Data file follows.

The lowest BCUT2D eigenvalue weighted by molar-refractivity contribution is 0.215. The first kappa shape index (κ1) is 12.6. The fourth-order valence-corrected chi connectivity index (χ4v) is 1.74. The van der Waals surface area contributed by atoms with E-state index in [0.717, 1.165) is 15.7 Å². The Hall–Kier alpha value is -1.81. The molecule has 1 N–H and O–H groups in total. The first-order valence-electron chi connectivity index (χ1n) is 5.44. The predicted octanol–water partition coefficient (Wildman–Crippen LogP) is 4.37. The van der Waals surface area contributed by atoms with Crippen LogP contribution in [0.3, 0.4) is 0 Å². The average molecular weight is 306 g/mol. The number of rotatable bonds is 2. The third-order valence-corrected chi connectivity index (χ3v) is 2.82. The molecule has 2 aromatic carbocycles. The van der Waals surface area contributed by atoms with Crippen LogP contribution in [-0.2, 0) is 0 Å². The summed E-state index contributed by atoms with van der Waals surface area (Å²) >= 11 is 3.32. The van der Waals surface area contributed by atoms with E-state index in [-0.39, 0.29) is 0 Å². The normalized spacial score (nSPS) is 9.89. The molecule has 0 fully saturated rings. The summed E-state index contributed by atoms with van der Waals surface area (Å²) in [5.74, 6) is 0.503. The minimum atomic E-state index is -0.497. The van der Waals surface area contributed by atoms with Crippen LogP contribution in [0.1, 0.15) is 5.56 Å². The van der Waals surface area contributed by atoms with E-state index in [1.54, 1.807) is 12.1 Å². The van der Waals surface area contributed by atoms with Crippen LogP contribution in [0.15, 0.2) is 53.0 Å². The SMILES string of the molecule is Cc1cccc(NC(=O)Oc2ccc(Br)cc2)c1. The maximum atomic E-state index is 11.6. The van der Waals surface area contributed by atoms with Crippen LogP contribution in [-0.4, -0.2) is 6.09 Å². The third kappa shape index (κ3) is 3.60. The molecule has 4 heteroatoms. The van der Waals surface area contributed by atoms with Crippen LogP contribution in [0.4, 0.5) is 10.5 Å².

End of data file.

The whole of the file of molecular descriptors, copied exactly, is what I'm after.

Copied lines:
The lowest BCUT2D eigenvalue weighted by molar-refractivity contribution is 0.215. The first kappa shape index (κ1) is 12.6. The fourth-order valence-corrected chi connectivity index (χ4v) is 1.74. The van der Waals surface area contributed by atoms with E-state index in [0.717, 1.165) is 15.7 Å². The Hall–Kier alpha value is -1.81. The molecule has 1 N–H and O–H groups in total. The first-order valence-electron chi connectivity index (χ1n) is 5.44. The predicted octanol–water partition coefficient (Wildman–Crippen LogP) is 4.37. The van der Waals surface area contributed by atoms with Crippen LogP contribution in [0.3, 0.4) is 0 Å². The average molecular weight is 306 g/mol. The number of rotatable bonds is 2. The third-order valence-corrected chi connectivity index (χ3v) is 2.82. The molecule has 2 aromatic carbocycles. The van der Waals surface area contributed by atoms with Crippen LogP contribution in [-0.2, 0) is 0 Å². The summed E-state index contributed by atoms with van der Waals surface area (Å²) >= 11 is 3.32. The van der Waals surface area contributed by atoms with E-state index in [-0.39, 0.29) is 0 Å². The normalized spacial score (nSPS) is 9.89. The molecule has 0 fully saturated rings. The summed E-state index contributed by atoms with van der Waals surface area (Å²) in [5.74, 6) is 0.503. The minimum atomic E-state index is -0.497. The van der Waals surface area contributed by atoms with Crippen LogP contribution in [0.1, 0.15) is 5.56 Å². The van der Waals surface area contributed by atoms with E-state index in [1.54, 1.807) is 12.1 Å². The van der Waals surface area contributed by atoms with Crippen LogP contribution in [0.15, 0.2) is 53.0 Å². The SMILES string of the molecule is Cc1cccc(NC(=O)Oc2ccc(Br)cc2)c1. The maximum atomic E-state index is 11.6. The van der Waals surface area contributed by atoms with Crippen LogP contribution in [-0.4, -0.2) is 6.09 Å². The third kappa shape index (κ3) is 3.60. The molecule has 4 heteroatoms. The van der Waals surface area contributed by atoms with Crippen LogP contribution in [0.4, 0.5) is 10.5 Å².